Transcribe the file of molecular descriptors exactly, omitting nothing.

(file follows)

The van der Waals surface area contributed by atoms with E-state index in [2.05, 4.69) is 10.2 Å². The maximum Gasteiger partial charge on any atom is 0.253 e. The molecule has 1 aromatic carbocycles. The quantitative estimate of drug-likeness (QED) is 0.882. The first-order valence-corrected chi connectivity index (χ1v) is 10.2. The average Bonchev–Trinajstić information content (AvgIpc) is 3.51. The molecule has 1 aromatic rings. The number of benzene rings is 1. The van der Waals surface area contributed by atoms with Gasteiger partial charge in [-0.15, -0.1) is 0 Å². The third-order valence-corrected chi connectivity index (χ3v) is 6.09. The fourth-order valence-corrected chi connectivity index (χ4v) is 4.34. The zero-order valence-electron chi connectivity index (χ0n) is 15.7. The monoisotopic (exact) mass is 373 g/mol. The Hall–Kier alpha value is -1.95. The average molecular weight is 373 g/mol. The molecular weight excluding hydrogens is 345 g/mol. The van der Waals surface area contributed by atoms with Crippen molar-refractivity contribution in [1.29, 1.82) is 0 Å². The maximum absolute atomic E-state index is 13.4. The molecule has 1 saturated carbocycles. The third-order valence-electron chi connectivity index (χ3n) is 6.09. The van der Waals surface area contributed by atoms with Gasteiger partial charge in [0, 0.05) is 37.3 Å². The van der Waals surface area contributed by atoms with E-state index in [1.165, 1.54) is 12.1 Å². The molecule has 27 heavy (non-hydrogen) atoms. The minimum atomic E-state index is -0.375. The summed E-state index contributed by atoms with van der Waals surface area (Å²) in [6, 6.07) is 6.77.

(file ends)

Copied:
The van der Waals surface area contributed by atoms with E-state index in [2.05, 4.69) is 10.2 Å². The maximum Gasteiger partial charge on any atom is 0.253 e. The molecule has 1 aromatic carbocycles. The quantitative estimate of drug-likeness (QED) is 0.882. The first-order valence-corrected chi connectivity index (χ1v) is 10.2. The average Bonchev–Trinajstić information content (AvgIpc) is 3.51. The molecule has 1 aromatic rings. The number of benzene rings is 1. The van der Waals surface area contributed by atoms with Gasteiger partial charge in [-0.15, -0.1) is 0 Å². The third-order valence-corrected chi connectivity index (χ3v) is 6.09. The fourth-order valence-corrected chi connectivity index (χ4v) is 4.34. The zero-order valence-electron chi connectivity index (χ0n) is 15.7. The monoisotopic (exact) mass is 373 g/mol. The Hall–Kier alpha value is -1.95. The average molecular weight is 373 g/mol. The molecular weight excluding hydrogens is 345 g/mol. The van der Waals surface area contributed by atoms with Crippen molar-refractivity contribution in [1.29, 1.82) is 0 Å². The maximum absolute atomic E-state index is 13.4. The molecule has 1 saturated carbocycles. The third-order valence-electron chi connectivity index (χ3n) is 6.09. The van der Waals surface area contributed by atoms with Gasteiger partial charge in [0, 0.05) is 37.3 Å². The van der Waals surface area contributed by atoms with E-state index in [1.165, 1.54) is 12.1 Å². The molecule has 27 heavy (non-hydrogen) atoms. The minimum atomic E-state index is -0.375. The summed E-state index contributed by atoms with van der Waals surface area (Å²) in [6, 6.07) is 6.77.